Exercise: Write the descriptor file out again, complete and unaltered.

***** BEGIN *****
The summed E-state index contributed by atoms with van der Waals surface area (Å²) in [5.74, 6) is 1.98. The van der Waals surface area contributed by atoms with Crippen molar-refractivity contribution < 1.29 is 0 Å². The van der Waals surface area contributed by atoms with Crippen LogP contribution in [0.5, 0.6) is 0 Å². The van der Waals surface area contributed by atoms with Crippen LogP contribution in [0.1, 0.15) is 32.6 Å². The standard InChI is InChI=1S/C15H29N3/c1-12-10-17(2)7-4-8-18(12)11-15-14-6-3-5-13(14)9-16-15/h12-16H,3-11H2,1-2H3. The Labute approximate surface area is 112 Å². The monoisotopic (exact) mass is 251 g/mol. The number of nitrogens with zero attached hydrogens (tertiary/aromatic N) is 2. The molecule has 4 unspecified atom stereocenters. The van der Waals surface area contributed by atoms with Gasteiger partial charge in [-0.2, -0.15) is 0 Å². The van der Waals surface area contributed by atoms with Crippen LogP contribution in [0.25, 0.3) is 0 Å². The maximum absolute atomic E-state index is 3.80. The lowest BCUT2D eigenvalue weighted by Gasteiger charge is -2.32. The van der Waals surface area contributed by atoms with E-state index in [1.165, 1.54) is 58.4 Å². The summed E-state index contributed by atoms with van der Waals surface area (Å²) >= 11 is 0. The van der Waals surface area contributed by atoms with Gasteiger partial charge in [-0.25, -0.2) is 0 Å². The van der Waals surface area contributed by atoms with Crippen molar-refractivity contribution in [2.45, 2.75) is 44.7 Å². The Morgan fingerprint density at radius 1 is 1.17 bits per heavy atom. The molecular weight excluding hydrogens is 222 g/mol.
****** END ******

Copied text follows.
The summed E-state index contributed by atoms with van der Waals surface area (Å²) in [5.74, 6) is 1.98. The van der Waals surface area contributed by atoms with Crippen molar-refractivity contribution < 1.29 is 0 Å². The van der Waals surface area contributed by atoms with Crippen LogP contribution in [0.5, 0.6) is 0 Å². The van der Waals surface area contributed by atoms with Crippen LogP contribution in [0.1, 0.15) is 32.6 Å². The standard InChI is InChI=1S/C15H29N3/c1-12-10-17(2)7-4-8-18(12)11-15-14-6-3-5-13(14)9-16-15/h12-16H,3-11H2,1-2H3. The Labute approximate surface area is 112 Å². The monoisotopic (exact) mass is 251 g/mol. The number of nitrogens with zero attached hydrogens (tertiary/aromatic N) is 2. The molecule has 4 unspecified atom stereocenters. The van der Waals surface area contributed by atoms with Gasteiger partial charge in [-0.2, -0.15) is 0 Å². The van der Waals surface area contributed by atoms with Crippen LogP contribution in [0.25, 0.3) is 0 Å². The maximum absolute atomic E-state index is 3.80. The lowest BCUT2D eigenvalue weighted by Gasteiger charge is -2.32. The van der Waals surface area contributed by atoms with E-state index in [1.165, 1.54) is 58.4 Å². The summed E-state index contributed by atoms with van der Waals surface area (Å²) >= 11 is 0. The van der Waals surface area contributed by atoms with Gasteiger partial charge in [-0.25, -0.2) is 0 Å². The van der Waals surface area contributed by atoms with Crippen molar-refractivity contribution in [2.45, 2.75) is 44.7 Å². The Morgan fingerprint density at radius 1 is 1.17 bits per heavy atom. The molecular weight excluding hydrogens is 222 g/mol.